Updated on 09/16/2011 8:37AM

Turf sprinters must be road warriors


OCEANPORT, N.J. - Trainer Tim Hills said he has been up to Canada only once before - for a wedding - but on Sunday it will be strictly business when he saddles Joe's Son Joey in the Nearctic Stakes at Woodbine.

The Nearctic Stakes is a Grade 2 race with a purse of $250,000 Canadian, which is approximately $162,000 American.

Because turf sprints with large purses are rare on the East Coast, and in U.S. racing in general, turf specialists must log a good amount of travel miles in search of races. Joe's Son Joey has certainly traveled his share, with his last two races coming at Gulfstream Park on April 13 and Philadelphia Park on May 27. He will van out of the Monmouth backside Friday morning. Hills said he is not worried about the nearly 12-hour van ride for Joe's Son Joey.

"He's a real pro," he said. "He has no problem shipping."

Joe's Son Joey started out sprinting on the dirt as a 3-year-old last year at Monmouth before shifting to the grass. He won at five furlongs on the turf last summer before stretching out with not much success. Since being laid up for three months in Florida, Joe's Son Joey has emerged as a bona fide turf sprinter. He finished second to Texas Glitter in the $75,000 Yankee Affair Stakes at Gulfstream in his first start off an extended layoff and then turned the tables on his foe in the $100,000 Turf Monster Handicap at Philadelphia Park. The rubber match between the two could come Sunday as Texas Glitter is also expected to run in the Nearctic.

Nick Santagata rode Joe's Son Joey in the Turf Monster and will fly up to Woodbine with Hills on Sunday for the mount. Hills said the flight should only take 90 minutes.

Although Joe's Son Joey has been sprinting on the turf at five furlongs, Hills said six furlongs may be an even better distance for the late-closing horse, especially on the Woodbine turf course that has a long stretch. Joe's Son Joey raced at six furlongs on the dirt last year.

"Six furlongs is more of a tactical race on the turf than five furlongs," Hills said. "He's worked very well since his last race and this looks like a good opportunity for him."

SUV wash costs Alvarado time

Jockey Roberto Alvarado will be out six weeks because of a broken left hand suffered while washing his Ford Expedition last Sunday morning. Alvarado was standing on the wheel to wash the windshield, and slipped off the SUV and injured his hand. He took off his Sunday mounts, but at that time, he was not expected to miss any riding days because it was believed the hand was merely swollen.

But an MRI taken Tuesday in Philadelphia revealed a broken bone on the top part of the hand. Alvarado had also missed the first two weeks of the meet because of a torn rotator cuff and slight fracture of the eighth vertebra suffered in a spill at Philadelphia Park on May 4. Alvarado, who finished sixth in the jockeys' standings last year, ranks 10th in the standings this meet with seven wins in 63 starts.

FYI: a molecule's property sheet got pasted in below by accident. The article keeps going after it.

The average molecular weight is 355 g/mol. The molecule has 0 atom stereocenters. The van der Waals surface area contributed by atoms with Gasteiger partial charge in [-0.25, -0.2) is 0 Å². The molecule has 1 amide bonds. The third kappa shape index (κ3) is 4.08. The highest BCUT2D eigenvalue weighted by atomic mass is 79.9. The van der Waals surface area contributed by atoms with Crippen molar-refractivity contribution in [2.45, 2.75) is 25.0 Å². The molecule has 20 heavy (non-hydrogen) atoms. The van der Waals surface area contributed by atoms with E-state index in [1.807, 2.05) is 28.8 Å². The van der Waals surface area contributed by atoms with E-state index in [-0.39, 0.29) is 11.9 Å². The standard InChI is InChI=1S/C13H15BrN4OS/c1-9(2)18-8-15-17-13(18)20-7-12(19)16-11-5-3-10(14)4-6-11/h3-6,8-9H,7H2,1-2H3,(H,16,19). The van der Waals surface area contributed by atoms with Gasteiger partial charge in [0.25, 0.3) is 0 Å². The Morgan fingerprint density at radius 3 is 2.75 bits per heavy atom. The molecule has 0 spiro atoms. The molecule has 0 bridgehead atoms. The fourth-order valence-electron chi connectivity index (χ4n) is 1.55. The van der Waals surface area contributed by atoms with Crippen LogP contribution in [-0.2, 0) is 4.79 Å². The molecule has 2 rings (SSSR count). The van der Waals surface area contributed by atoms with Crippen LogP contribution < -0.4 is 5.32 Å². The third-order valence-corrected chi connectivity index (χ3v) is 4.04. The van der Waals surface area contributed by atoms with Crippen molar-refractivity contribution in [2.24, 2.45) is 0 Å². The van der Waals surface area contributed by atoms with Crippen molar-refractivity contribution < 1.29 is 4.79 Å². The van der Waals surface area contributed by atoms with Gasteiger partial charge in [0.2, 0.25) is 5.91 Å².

Mile workout for Key Lory

Key Lory logged his second straight impressive workout Wednesday in preparation for the Grade 1 United Nations Handicap on the turf July 6. Key Lory, trained by Dennis Manning, worked one mile in 1:39.80 on the turf course with jockey Chuck Lopez aboard.

Key Lory broke from the finish line and covered the first quarter-mile in 25.80 seconds, then five-eighths of a mile in 1:02.40, and covered seven-eighths of a mile across the wire in 1:27.40. He finished up at the three-quarters pole. Key Lory only went faster as the workout progressed, getting the final furlong in 12.20 and galloping out very strongly.

Key Lory, an 8-year-old, is undefeated on the turf with four stakes victories dating back to last year's Grade 3 Oceanport. He won the Grade 3 Red Bank on May 25 in his last start. Last Wednesday, he worked out seven furlongs on the grass in 1:27.40 around the dogs.

"He's always been a good work horse," said Lopez, who rode Key Lory in the Oceanport but has not ridden him since. Harry Vega has ridden Key Lory in his last three starts. "He went fast, but did it leisurely; he always looks like he's doing it easy."

Crash Course worked one mile in 1:40.60 on a fast track Wednesday. Crash Course, trained by Jimmy Croll, was slated to prep for the United Nations in last Saturday's Oceanport Handicap, but he and six others were scratched when that race was washed off the turf. Crash Course's connections are on the fence about running in the U.N. He has not run since winning the Grade 3 Mac Diarmida in January, and they will decide on whether to run him after his one-mile turf workout next Wednesday.

Emergency Status goes for Choice

Emergency Status, winner of the Grade 3 Jersey Derby on the turf Memorial Day, will start in the $50,000 Choice Stakes for 3-year-olds at nine furlongs on the turf this Sunday. Emergency Status had been entered in the Grade 3 Hill Prince at Belmont last Saturday but trainer Derek Ryan scratched him when the course there came up soft.

Emergency Status wired the field in the Jersey Derby at 55-1 and he should be a much lower price, probably the favorite, in the Choice Stakes. Ryan said he entered Emergency Status in the Hill Prince because he didn't feel the race came up that tough, but scratched him because the soft course would not have helped Emergency Status's front-running tactics.

Roberto Alvarado rode Emergency Status in the Jersey Derby because Jose Ferrer, the listed rider, took a spill earlier in the card. But since Alvarado injured himself, Ferrer will be back aboard on Sunday.

* Apprentice jockey Bacarra Lynn Rice left the Monmouth riding colony and returned to Philadelphia Park on Monday to ride there this summer. She had been riding at Philly Park before coming to Monmouth. Rice did well here to start the meet but recently lost many mounts.